Sage Advice: Aunt Wonders How to Embrace Transgender Niece
Dear Amy: I am one of six adult siblings. We gather once or twice a year in a low-key kind of way to stay connected and catch up.
My brother “Tom,” his wife and three adult children stopped attending these events a couple of years ago. This left us perplexed. Recently Tom’s son (my nephew) shared with the family that he was gender-transitioning to being a woman.
We reached out to my brother and our new niece, “Laura,” in our individual ways, with messages of support and acceptance. My brother followed up with an email explaining that this was the reason for the recent absences, as they took time to process it and to support Laura, who wasn’t yet ready to share her changes with the broader family.
We will soon be having another gathering and Laura may be joining us. I am at a loss as to how to greet her when she walks through the door (after giving her a big hug, of course). I want to say something that acknowledges this important step in her journey, but I do not want to say anything that might seem insensitive or awkward.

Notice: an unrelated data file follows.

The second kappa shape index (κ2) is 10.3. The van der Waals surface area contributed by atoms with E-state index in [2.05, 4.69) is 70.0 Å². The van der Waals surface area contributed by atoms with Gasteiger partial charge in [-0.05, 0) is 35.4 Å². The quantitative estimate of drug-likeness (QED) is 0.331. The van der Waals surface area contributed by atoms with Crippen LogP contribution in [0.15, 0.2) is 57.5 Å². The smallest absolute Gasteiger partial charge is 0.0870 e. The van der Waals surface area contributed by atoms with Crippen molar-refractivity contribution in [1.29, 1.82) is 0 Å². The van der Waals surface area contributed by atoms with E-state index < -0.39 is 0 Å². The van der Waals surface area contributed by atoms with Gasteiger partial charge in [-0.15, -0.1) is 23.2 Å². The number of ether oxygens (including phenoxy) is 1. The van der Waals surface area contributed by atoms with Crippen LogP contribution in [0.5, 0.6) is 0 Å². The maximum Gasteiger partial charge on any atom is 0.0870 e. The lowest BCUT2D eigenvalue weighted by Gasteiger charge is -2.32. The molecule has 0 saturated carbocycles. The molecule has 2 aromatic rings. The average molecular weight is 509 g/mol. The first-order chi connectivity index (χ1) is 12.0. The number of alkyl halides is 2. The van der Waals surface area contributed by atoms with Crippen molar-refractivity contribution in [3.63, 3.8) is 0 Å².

Amy, you always seem to have the right words for any occasion. Please help!
– Grateful Aunty
Dear Aunty: Keep in mind that “Laura” is likely as nervous (or more nervous) than you are.
She will be part of your family for the rest of her life, and so don’t force yourself (or her) to cover too much ground in this one meeting.
No awkward string of words is really necessary when you can deliver a hearty hug. Make eye contact with your niece, and say, “Welcome back, Laura. I’ve missed you!” After that, you will find ways to resume your relationship, which was presumably well-established before her absence. Don’t worry about igniting an instant connection, but let her reveal her own story as she chooses, through time. You will all adjust.
In the tradition of the great personal advice columnists, Chicago Tribune’s Amy Dickinson is a plainspoken straight shooter who relates to readers of all ages. She answers personal questions by addressing issues from both her head and her heart. A solid reporter, Dickinson researches her topics to provide readers with informed opinions and answers.